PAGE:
Dr. Chow’s commitment to caregiver issues in dementia has motivated her active participation on the Boards of Directors for the Alzheimer’s Association and the Alzheimer’s Society, as well as her position as a charter Medical Advisory Council member of the international Association for Frontotemporal Degeneration. She has brought an intergenerational approach to her outreach to caregivers: the website for children who are caregivers to middle-aged parents with dementia, www.lifeandminds.ca/whendementiaisinthehouse, has been translated into French and Chinese, thereby receiving hits from all over the globe continuously since its launch in 2011. There is also an educational activity book for children too young to access the internet, Frank and Tess, Detectives! which was translated into Welsh.

Building on her work with the Asian and Pacific Islander community in Los Angeles that began during her Fellowship training, she now finally has a mandate to operate nationally through the ATRI’s Recruitment and Diversity Task Force. This and intergenerational programming to improve quality of life for those living with dementia would be her major advocacy angles for the Board of Directors. In the past, she has served as a Councilor and Education Chair for the AAN’s Geriatric Neurology section; she has also been a member of the Behavioral Neurology section and earned UCNS certification for Behavioral Neurology in 2013.

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Joyce Edwards, LMSW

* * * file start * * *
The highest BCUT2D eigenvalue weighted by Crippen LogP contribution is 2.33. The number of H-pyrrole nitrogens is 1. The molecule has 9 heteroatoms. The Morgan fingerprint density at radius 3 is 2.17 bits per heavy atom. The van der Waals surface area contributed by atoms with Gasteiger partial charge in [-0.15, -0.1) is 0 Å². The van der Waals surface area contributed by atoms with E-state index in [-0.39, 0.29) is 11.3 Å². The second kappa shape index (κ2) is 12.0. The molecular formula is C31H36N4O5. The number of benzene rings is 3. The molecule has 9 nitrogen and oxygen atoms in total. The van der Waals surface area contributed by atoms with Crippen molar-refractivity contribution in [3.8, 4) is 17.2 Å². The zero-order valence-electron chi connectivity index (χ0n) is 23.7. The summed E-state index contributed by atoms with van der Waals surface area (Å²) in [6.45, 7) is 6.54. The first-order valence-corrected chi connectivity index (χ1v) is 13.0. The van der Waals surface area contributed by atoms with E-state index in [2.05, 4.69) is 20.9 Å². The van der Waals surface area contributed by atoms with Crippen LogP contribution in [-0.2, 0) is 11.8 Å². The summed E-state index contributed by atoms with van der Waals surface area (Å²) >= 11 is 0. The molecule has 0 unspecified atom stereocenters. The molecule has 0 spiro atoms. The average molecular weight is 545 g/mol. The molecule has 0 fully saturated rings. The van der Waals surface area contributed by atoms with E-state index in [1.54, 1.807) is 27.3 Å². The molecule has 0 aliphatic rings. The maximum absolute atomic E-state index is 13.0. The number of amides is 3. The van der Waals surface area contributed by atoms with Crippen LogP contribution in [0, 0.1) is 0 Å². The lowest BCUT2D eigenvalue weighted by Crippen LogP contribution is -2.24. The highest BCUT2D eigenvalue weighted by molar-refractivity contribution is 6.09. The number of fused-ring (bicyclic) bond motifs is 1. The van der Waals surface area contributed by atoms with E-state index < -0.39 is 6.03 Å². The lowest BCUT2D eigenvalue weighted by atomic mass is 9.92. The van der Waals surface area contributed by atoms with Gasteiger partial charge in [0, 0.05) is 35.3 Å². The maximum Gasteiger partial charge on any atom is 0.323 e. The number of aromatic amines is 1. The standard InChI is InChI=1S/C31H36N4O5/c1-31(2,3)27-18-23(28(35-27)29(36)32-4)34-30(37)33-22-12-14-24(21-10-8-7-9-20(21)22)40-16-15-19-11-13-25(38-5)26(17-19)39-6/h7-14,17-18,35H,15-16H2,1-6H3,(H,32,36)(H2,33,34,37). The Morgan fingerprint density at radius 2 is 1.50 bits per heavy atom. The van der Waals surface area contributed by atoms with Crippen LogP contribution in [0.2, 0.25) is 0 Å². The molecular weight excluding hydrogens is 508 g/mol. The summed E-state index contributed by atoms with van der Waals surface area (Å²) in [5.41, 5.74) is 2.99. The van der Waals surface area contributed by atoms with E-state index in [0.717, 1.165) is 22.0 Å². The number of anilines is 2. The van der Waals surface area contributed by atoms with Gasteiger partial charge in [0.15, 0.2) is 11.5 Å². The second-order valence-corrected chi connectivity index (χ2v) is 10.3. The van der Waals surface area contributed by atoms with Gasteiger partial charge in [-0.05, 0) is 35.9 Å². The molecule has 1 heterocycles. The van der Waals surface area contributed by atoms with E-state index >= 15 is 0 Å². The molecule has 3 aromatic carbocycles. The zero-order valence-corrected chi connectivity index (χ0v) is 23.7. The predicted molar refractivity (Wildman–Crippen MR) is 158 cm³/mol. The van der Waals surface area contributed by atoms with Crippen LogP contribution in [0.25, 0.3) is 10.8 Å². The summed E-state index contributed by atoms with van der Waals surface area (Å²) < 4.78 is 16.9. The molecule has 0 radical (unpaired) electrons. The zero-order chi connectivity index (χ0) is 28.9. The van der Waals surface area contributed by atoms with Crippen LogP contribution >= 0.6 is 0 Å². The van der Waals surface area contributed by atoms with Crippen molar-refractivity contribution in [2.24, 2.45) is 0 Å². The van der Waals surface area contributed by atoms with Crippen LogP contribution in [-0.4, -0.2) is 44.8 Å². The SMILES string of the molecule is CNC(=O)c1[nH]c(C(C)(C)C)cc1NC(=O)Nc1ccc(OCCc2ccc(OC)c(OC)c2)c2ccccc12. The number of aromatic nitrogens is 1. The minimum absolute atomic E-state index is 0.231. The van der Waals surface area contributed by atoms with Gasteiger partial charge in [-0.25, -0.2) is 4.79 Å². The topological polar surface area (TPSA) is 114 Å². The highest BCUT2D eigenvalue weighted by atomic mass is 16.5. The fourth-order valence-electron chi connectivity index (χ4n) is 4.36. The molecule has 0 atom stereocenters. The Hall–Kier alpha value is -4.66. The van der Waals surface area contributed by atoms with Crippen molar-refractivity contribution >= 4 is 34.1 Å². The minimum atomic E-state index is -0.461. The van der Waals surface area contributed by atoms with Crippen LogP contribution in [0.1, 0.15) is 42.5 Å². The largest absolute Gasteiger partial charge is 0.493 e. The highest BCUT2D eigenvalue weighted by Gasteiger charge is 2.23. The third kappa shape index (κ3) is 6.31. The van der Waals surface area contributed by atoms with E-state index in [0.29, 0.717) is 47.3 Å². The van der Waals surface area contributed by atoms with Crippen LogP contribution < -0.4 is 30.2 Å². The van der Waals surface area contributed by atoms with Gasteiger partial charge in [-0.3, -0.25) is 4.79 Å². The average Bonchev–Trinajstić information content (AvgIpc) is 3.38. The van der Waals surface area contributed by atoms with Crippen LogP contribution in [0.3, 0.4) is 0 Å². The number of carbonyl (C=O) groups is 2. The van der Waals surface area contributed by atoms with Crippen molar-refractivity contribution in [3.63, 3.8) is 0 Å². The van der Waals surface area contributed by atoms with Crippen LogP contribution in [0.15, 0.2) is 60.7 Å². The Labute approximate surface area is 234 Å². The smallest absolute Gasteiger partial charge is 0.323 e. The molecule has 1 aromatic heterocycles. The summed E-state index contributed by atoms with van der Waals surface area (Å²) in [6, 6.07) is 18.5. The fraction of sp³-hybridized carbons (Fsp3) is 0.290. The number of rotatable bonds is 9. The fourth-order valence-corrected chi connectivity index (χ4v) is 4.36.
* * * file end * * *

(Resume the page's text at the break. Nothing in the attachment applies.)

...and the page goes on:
Director Client Care
Home Care Assistance
Dallas, Texas

Joyce Edwards has found a passion in serving those who need special assistance. She is the Director of Client Care at Home Care Assistance of Dallas. She has served the Dallas area for many years. Joyce believes that the best form of care is to analyze all the best possible outcomes and then put in place objectives to reach the goal.

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Richard Isaacson, MD

Director, Alzheimer's Prevention Clinic
Weill Cornell Memory Disorders Program
Director, Neurology Residency Training Program
Weill Cornell Medicine
New York, New York

Richard S. Isaacson, M.D. currently serves as Director of the Alzheimer’s Prevention Clinic, Weill Cornell Memory Disorders Program, and Director of the Neurology Residency Training Program at Weill Cornell Medical College/NewYork-Presbyterian Hospital. He previously served as Associate Professor of Clinical Neurology, Vice Chair of Education, and Education Director of the McKnight Brain Institute in the Department of Neurology at the University of Miami (UM) Miller School of Medicine. He completed his residency in Neurology at Beth Israel Deaconess Medical Center/Harvard Medical School, and his medical internship at Mount Sinai Medical Center in Miami Beach, FL. Prior to joining UM, he served as Associate Medical Director of the Wien Center for Alzheimer’s disease and Memory Disorders at Mount Sinai.